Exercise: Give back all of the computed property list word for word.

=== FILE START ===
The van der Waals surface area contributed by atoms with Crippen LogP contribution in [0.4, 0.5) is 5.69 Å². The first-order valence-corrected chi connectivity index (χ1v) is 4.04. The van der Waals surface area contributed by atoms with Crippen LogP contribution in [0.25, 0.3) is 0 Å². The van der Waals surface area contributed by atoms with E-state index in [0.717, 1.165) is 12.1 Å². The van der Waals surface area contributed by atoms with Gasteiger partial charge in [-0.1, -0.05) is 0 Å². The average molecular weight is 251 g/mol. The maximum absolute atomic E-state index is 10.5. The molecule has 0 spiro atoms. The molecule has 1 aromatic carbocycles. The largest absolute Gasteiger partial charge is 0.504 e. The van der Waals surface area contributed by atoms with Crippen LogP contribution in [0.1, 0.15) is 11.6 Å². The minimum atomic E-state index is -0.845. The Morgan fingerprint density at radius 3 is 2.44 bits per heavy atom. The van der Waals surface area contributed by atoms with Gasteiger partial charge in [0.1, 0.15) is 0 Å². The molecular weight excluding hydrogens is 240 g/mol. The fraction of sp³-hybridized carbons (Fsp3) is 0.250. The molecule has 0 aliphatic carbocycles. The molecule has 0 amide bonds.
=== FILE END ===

The van der Waals surface area contributed by atoms with Crippen LogP contribution in [0.4, 0.5) is 5.69 Å². The first-order valence-corrected chi connectivity index (χ1v) is 4.04. The van der Waals surface area contributed by atoms with Crippen LogP contribution in [0.25, 0.3) is 0 Å². The van der Waals surface area contributed by atoms with E-state index in [0.717, 1.165) is 12.1 Å². The van der Waals surface area contributed by atoms with Gasteiger partial charge in [-0.1, -0.05) is 0 Å². The average molecular weight is 251 g/mol. The maximum absolute atomic E-state index is 10.5. The molecule has 0 spiro atoms. The molecule has 1 aromatic carbocycles. The largest absolute Gasteiger partial charge is 0.504 e. The van der Waals surface area contributed by atoms with Crippen LogP contribution in [0.1, 0.15) is 11.6 Å². The minimum atomic E-state index is -0.845. The Morgan fingerprint density at radius 3 is 2.44 bits per heavy atom. The van der Waals surface area contributed by atoms with Gasteiger partial charge in [0.1, 0.15) is 0 Å². The molecular weight excluding hydrogens is 240 g/mol. The fraction of sp³-hybridized carbons (Fsp3) is 0.250. The molecule has 0 aliphatic carbocycles. The molecule has 0 amide bonds.